Then there was the time that we went through the car wash. I hadn’t taken him to a car wash yet, but my cousin was visiting from the US and we were taking a road trip with Mickey Blue Eyes up north to Porto. We thought it would be fun to have the car all shiny and spiffy for the trip. What I hadn’t realized was that the rubber seals around all the doors were so old that they’d shriveled up. They no longer worked as seals are supposed to, and water poured in from all four doors. But we were young and carefree and we thought it was hilarious. Plus we happened to have a roll of paper towels on hand, so everything was fine. It was just a little (a lot) of water. My cousin and I still laugh about that day.

But, then things got worse. Suddenly Mickey would not only stall out, but the gear shift lever would come loose while I was driving. In this car, the gear shift lever was connected to the gearbox under the hood of the car by a single metal rod, held in place by a little round metal hoop, lined with rubber. This piece had started popping out of place while I was driving, so I couldn’t switch gears. I couldn’t do anything but pull over, shut the car off, lift the hood, and pop the piece back into place. Soon, this was happening more often than not, and I no longer felt safe driving the car.

Between the stalling, the leaky doors, and the gear shift issue, Mickey Blue Eyes had lost pretty much all of his appeal. Having such a unique and interesting conversation piece is only fun when the car actually works. When you have to push it to the side of the road multiple times in one trip, or when you have to keep towels in the car in case it rains, it’s not fun anymore. Did I mention that Lisbon is a very hilly city? When your car stalls on a hill and you can’t restart it, it really sucks.

I ended up going back to taking a bus or a cab to get around.

As I mentioned, we didn’t know any mechanics in Lisbon, so I insisted that we have the car transported by train to where his uncle lived. He was the expert, he would be able to fix it. Plus, there was a train station literally right down the street from the uncle’s shop. On our end in Lisbon, it would only require a 15 minute drive to the train station, and the actual fee for putting the car on the train was affordable. It seemed, in my opinion, like the most logical solution.

But my boyfriend wouldn’t hear of it. He’d gotten his driver’s license by this point and said that if I didn’t want to drive the car anymore, he would. He even went so far as to buy me a new car so that he could drive Mickey full time.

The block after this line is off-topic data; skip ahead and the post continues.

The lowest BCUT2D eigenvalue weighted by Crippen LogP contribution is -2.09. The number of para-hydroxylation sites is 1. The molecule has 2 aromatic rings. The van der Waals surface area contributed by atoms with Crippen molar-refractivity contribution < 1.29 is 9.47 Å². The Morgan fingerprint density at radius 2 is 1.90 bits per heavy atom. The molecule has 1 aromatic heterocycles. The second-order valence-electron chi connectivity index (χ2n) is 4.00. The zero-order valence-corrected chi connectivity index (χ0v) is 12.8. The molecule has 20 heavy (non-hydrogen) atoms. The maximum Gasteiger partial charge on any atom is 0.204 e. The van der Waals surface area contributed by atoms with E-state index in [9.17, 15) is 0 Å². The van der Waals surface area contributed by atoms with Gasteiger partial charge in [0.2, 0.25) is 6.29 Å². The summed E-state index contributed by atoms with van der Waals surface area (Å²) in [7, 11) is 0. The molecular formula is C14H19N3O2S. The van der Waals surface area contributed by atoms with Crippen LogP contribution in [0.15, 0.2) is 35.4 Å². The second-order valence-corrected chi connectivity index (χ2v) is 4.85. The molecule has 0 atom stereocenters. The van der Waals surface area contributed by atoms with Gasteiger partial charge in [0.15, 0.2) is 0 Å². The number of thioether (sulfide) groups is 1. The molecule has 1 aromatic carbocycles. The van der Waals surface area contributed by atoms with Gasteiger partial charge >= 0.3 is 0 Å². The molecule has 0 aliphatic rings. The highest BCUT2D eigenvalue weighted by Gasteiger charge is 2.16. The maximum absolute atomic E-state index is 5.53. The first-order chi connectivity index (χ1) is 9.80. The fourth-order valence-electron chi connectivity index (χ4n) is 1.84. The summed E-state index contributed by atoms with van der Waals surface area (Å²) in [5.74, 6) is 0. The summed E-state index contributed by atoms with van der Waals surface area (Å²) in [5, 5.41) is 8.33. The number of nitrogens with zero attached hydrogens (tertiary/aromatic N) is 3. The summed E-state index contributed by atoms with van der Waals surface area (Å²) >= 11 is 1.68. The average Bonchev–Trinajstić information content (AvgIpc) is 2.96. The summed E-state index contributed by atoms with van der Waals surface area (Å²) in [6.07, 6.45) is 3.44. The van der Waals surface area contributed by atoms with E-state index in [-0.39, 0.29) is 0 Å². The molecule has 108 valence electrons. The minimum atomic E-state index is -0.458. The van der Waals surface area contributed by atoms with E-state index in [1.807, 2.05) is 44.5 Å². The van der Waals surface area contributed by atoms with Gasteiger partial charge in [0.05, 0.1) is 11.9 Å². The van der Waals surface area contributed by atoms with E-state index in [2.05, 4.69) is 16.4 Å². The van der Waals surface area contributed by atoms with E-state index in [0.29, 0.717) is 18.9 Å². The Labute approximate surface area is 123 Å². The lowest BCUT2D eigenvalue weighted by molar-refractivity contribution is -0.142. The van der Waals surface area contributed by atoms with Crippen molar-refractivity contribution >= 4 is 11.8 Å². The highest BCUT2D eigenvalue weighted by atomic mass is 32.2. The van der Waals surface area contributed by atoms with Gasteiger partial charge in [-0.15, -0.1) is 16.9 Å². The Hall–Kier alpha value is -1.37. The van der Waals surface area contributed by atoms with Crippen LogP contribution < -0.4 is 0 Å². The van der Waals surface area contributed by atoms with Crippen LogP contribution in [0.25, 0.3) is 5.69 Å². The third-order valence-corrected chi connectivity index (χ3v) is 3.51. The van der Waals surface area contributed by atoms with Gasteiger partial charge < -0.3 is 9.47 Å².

Eventually, though, even he had to admit that the car needed fixing. I again insisted that he put the car on the train. Trying to drive the car all the way to his uncle, five hours away, seemed incredibly unsafe. A major leg of the trip would be on a two-lane highway through mountains, a road that was considered one of the deadliest in the country. Driving on that road with a car that would randomly stall or become impossible to shift gears seemed like possibly the worst idea ever.

He disagreed. He insisted that he could make the drive. I told him I wanted no part of it. If he wanted to attempt it, he was on his own. Maybe I thought he’d give up the idea if I showed him that I was serious about how dangerous it was.

I should have known better.

For reasons that I still can’t explain, I agreed to go with him to the gas station to fill the tank before he made the drive.

It took us two hours. Two. Hours. To fill the car with gas. Why? Because the car kept stalling, and the gear shift lever kept popping out of place.

It was hot that day. I remember this because at some point towards the end of the ordeal, we pushed the car to the side of the road near a cafe and we desperately needed something to drink. My boyfriend went into the cafe to buy bottles of water. When he came back out, I told him, again, that I thought it was a really bad idea to attempt to make the drive.

He told me that this was all my fault.

“How do you figure?” I asked.

“Well,” he said, “you obviously don’t want me to go, so you’re putting a spell on the car so that it keeps breaking down.”

“I’m doing what?”

“You’re a witch, and you’re casting a spell on the car because you don’t want me to make the drive!”

“Are you serious right now?”

He was 100% serious.

I had been holding onto the keys to the car, and I threw them at him. Just tossed them right at his face (I think I hit his chest). I told him to go ahead, make the drive, I didn’t care anymore (and probably a lot of swear words). We just so happened to be only a few blocks from our apartment at this point, so I left and walked home. I left him to make the asinine journey on his own. I wanted no part of it, and I no longer wanted anything to do with that car.

That was the last time I ever saw Mickey Blue Eyes. He apparently stalled out for good about two hours into the trip and had to be towed the rest of the way.

I regret that we parted on such a bad note. I’ll never forget how much fun I had driving through the streets of Lisbon and feeling completely free. Windows open, music blasting, able to go wherever I wanted. In our brief time together, Mickey Blue Eyes had allowed me to feel capable, independent, and not-just-a-little badass. I’ll never know what became of him, but he was my first car love.

Actual picture of Mickey Blue Eyes, me, my youngest brother, and my ex.

Originally published on